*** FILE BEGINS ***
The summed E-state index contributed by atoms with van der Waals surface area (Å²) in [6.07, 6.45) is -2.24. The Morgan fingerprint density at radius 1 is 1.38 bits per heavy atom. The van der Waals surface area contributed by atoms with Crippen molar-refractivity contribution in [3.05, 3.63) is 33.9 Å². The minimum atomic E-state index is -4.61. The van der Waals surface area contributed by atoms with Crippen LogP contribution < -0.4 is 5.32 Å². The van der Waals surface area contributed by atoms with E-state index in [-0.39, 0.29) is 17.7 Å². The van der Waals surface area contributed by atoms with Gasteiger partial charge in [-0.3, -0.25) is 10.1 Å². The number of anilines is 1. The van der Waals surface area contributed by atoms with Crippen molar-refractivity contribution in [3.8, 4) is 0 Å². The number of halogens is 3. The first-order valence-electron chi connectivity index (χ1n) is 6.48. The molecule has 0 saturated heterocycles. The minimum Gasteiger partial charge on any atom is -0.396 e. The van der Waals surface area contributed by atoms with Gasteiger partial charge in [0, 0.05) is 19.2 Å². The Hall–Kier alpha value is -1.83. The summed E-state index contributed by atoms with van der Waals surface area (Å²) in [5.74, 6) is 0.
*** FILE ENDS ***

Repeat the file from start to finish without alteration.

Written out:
The summed E-state index contributed by atoms with van der Waals surface area (Å²) in [6.07, 6.45) is -2.24. The Morgan fingerprint density at radius 1 is 1.38 bits per heavy atom. The van der Waals surface area contributed by atoms with Crippen molar-refractivity contribution in [3.05, 3.63) is 33.9 Å². The minimum atomic E-state index is -4.61. The van der Waals surface area contributed by atoms with Crippen LogP contribution < -0.4 is 5.32 Å². The van der Waals surface area contributed by atoms with E-state index in [-0.39, 0.29) is 17.7 Å². The van der Waals surface area contributed by atoms with Gasteiger partial charge in [-0.3, -0.25) is 10.1 Å². The number of anilines is 1. The van der Waals surface area contributed by atoms with Crippen molar-refractivity contribution in [3.8, 4) is 0 Å². The number of halogens is 3. The first-order valence-electron chi connectivity index (χ1n) is 6.48. The molecule has 0 saturated heterocycles. The minimum Gasteiger partial charge on any atom is -0.396 e. The van der Waals surface area contributed by atoms with Gasteiger partial charge in [0, 0.05) is 19.2 Å². The Hall–Kier alpha value is -1.83. The summed E-state index contributed by atoms with van der Waals surface area (Å²) in [5.74, 6) is 0.